Kazakhstan’s biggest national holiday since 1991 has naturally been its Independence Day, celebrated on December 16. What makes it even bigger is the fact that it is often celebrated across two days — December 16 and 17. Not just that, if December 16 falls on a weekend, the following Monday is considered a holiday. The Kazakhs set up yurts, indulge in delicacies, and dance the night away to folk music! They also dress up in traditional fashion for the ceremony at Ak Orda Presidential Palace. They sure know how to celebrate; would you want to join in the revelry too?
History of Kazakhstan Independence Day
Situated on the Eurasian Steppe, Kazakhstan is the biggest country in the region. As a result, it has been a melting pot of cultures, peoples, empires, and more. Neanderthals and their ancestors were also present in central Kazakhstan hundreds of thousands of years ago. After centuries of changes in weather, terrain, and rulers, Kazakhstan has turned out to be the beautiful country we know today. It’s a shame that it was only a couple of decades ago that the nation gained independence.
So, how did they gain independence after all? It all happened in the year 1991. Hoping to maintain unity within the Soviet Union, a referendum that March resulted in Kazakhstan voting 95% in favor of forming a new Union of Sovereign States. In August, communists of the Soviet Union made a failed attempt, the infamous August Coup, to take control of the country from Mikhail Gorbachev, the Soviet President at the time. Eventually, the Supreme Soviet – or ‘supreme council’ — of Kazakhstan then passed the Constitutional Independence Law of the Republic of Kazakhstan in December, finally declaring independence.
Kazakhstan was the last of the Soviet states to declare its independence, even though the Soviet Union collapsed rather swiftly. Soon after this, the Alma-Ata Protocol was put in place to form the Commonwealth of Independent States. This independence was marked by the era of President Nursultan Nazarbayev, who established not only a new capital but also a new two-house parliamentary system. He would rule the newly independent Kazakhstan for nearly three decades.
Kazakhstan Independence Day timeline
Kazakhstan gains independence on December 16, 1991.
Kazakhstan becomes a member of the United Nations in March of 1992.
The Constitution of the Republic of Kazakhstan is adopted on August 30, 1995.
Amendments to the Constitution are made to modify Kazakhstan’s basic laws on May 18, 2007.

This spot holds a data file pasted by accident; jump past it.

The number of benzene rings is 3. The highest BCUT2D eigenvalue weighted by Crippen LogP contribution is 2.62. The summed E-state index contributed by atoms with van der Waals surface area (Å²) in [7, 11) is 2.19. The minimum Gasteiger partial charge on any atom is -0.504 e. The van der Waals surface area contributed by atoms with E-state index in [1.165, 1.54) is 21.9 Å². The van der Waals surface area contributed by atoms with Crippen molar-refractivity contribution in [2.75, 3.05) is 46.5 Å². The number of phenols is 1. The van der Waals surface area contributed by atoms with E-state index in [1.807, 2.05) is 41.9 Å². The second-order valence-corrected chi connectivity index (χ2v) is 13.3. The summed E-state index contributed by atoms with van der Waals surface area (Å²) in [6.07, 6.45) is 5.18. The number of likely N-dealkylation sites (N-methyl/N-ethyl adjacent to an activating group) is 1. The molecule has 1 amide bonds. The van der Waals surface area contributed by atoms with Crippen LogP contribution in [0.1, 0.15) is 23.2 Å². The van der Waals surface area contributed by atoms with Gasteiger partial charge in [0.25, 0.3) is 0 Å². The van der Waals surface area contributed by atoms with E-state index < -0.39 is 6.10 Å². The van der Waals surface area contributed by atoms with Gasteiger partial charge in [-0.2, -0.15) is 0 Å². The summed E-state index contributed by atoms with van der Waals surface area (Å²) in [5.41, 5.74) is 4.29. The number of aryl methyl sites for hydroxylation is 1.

The Kazakhstan 2050 Strategy is introduced on December 14, 2012.
Kazakhstan Independence Day FAQs
How did Kazakhstan gain independence?
In 1991, a referendum in March resulted in Kazakhstan voting majorly in favor of forming a new Union of Sovereign States. After the failed August Coup, the Supreme Soviet of Kazakhstan passed the Constitutional Independence Law of the Republic of Kazakhstan in December, finally attaining independence.
Who did Kazakhstan declare independence from in 1991?
The last republic to leave the USSR, the Kazakh Soviet Socialist Republic was renamed the Republic of Kazakhstan in 1991. The Soviet Union was disbanded later in December by the Soviet of the Republics.
Why did Kazakhstan leave the USSR?
With the collapse of the Communist Party seemingly inevitable, there really wasn’t any USSR left to be a part of. With Russia, Ukraine, and Belarus having withdrawn, Kazakhstan really didn’t have much reason to remain.
How to Celebrate Kazakhstan Independence Day
The Kazakhs tend to celebrate the occasion indoors, in yurts or otherwise, owing to the harsh cold of the winter season in the region.
Indulge in delicacies
Many villages set up these yurts, which are a form of traditional tents, under which local delicacies are served.
Dance with joy
The Astana Opera takes it upon itself to organize live concerts, featuring national orchestras that perform traditional music.
5 Facts About The Republic Of Kazakhstan
Kazakhstan hosts close to 120 ethnic groups and nationalities.
The border that Kazakhstan shares with Russia is the longest continuous land border in the world, stretching a whopping 4,660 feet.
Kazakhstan is the world’s largest country that doesn’t have direct access to the ocean.
No ocean access, but Kazakhstan has the second-largest uranium reserves in the world.
The chimney of Ekibastuz GRES-2 power station is the highest in the world, standing 1,377 feet tall.
Why Kazakhstan Independence Day is Important
Activists often use the occasion to remind the Russian government of its attempted genocide of the Kazakh population during the famine of 1932. Soviet leader Joseph Stalin also forcefully displaced the Kazakh population for more than two decades.
It is also used as a day of remembrance of the 1986 Jeltoqsan protests against Gennady Kolbin’s government, which took place on the same date at Republic Square. By the 1980s, democratization in the Soviet Union started to rise owing to these protests.
Obviously, every independence day of any country is ultimately important for the freedom of its people. After all, they are the ones who make the country.
Kazakhstan Independence Day dates